Suddenly she hopped down a short, sloping peninsula to the water's edge. She bent down to pluck something from the black mud, rinsed her fingers, and then rejoined him, reaching out as she scrambled back to the path for his supporting hand as if she knew it would be there--as it was. She held out for his inspection a pretty pink shell. "Margaret will like this for her collection. I am almost certain she has not one exactly this color. --Why do you look at me with a smile?"
His eyebrows lifted at her ingenuous query. How could he not smile to look at her, so lovely with her hair in disarray, her cheeks flushed with exertion, her eyes aglow with enthusiasm? "I am simply sharing your mood. You seem in high spirits today."
She gave a contented sigh and looked out over the water; when she started forward again he fell into step beside her. "I suppose I am. Do you know that at this time a year past I thought that I should never be happy again?"
"You are more resilient than you knew."
This possibility had not occurred to her. "Perhaps so. I should like to think that I have redeemed myself for my earlier weakness. And of course I have had loving family and good friends to support me."
Her smile was very warm, and he returned it. "I am so pleased that I was able to be useful--"
"'Useful!'" she repeated, in a tone that indicated very clearly that the word was an enormous understatement. "Colonel--I have been wanting to ask you something--"
Her voice trailed off and she began to turn the shell over and over in her hands, and he wondered at her uncertainty when during these last months they had formed the habit of frank conversation. "Why do you hesitate?" He leaned a little toward her. "You know I can deny you nothing."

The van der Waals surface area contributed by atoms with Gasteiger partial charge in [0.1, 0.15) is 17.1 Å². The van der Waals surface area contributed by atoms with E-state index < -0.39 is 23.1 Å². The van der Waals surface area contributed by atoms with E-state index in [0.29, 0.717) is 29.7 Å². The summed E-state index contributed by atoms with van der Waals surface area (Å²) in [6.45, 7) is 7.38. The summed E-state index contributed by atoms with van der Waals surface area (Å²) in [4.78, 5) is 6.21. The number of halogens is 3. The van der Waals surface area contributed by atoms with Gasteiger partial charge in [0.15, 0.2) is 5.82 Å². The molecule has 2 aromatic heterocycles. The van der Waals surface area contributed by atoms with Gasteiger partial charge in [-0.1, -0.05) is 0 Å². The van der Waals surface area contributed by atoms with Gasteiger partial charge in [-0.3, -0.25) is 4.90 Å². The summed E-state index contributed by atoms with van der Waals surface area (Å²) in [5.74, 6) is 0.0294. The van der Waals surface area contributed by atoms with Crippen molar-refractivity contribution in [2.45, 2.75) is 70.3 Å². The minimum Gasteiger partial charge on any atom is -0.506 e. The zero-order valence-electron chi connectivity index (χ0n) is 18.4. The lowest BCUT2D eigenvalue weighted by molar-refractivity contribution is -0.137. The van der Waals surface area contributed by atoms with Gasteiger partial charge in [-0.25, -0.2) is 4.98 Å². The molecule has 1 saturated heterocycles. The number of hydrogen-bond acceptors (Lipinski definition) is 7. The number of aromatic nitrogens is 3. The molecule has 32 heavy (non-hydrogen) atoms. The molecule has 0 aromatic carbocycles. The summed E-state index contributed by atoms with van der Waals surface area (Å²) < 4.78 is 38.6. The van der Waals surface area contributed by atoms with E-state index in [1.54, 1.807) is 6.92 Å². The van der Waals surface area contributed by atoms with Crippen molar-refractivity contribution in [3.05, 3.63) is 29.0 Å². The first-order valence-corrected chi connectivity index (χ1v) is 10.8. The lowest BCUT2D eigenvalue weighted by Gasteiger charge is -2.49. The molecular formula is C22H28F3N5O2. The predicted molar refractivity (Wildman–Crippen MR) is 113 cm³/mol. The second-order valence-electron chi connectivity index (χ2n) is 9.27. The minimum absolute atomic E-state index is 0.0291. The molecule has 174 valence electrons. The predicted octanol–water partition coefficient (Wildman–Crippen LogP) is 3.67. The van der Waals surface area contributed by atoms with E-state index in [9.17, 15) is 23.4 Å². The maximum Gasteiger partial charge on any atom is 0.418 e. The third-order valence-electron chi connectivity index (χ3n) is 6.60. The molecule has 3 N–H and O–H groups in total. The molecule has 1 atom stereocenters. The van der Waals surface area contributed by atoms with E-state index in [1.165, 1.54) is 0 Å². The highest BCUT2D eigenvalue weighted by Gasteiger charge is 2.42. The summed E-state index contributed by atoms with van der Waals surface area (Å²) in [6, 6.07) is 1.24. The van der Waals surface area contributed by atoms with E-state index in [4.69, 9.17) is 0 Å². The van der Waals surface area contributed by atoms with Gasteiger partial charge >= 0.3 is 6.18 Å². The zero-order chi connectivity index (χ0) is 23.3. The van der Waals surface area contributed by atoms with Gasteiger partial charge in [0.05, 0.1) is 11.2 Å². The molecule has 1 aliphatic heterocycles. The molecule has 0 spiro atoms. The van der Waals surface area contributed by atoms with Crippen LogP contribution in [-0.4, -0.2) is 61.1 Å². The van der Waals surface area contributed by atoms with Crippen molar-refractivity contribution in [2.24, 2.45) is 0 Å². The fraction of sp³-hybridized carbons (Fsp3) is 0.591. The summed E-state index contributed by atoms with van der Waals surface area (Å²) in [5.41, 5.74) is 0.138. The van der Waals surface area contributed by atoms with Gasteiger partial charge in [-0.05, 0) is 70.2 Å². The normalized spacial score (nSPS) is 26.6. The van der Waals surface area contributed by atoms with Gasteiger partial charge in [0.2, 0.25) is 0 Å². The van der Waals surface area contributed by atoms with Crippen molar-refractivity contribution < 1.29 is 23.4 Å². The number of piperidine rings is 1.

She smiled sweetly at this delicate, and to her ears no doubt wholly inconsequential, bit of flirtation, but she had taken several more steps before she replied. "I am afraid you will assign it a significance it does not warrant--that you will think I spend my days brooding about--about a particular subject--"
"That is unlikely, for I know that you are no longer so inclined to brood." Still she said nothing. "Please, Miss Dashwood, you must ask it now, or I shall perish from unsatisfied curiosity."
This time his witticism failed to elicit her usual appreciative response, and by the time she sat down on a bench and began to pick at the rough wood with her fingernail he was truly puzzled. He could not in his most pessimistic moments have imagined what she was about to say.
"Will you tell me about the--about your--encounter--with Willoughby?"
He stepped back as if she had struck him. He could not quite take a full breath. Never--not on a single occasion--had she spoken to him of Willoughby. What could her query signify? "Miss Dashwood--you do not realize--please do not ask me to describe that scene--"
"You must not try to protect me from unpleasantness, Colonel," she said firmly. If she had been more fully aware of the blows that life could deal she might not have lost her heart so swiftly or so completely to one who was unworthy of it. "You must think it shocking and very unladylike of me to ask, but you are the only one to whom I can turn--"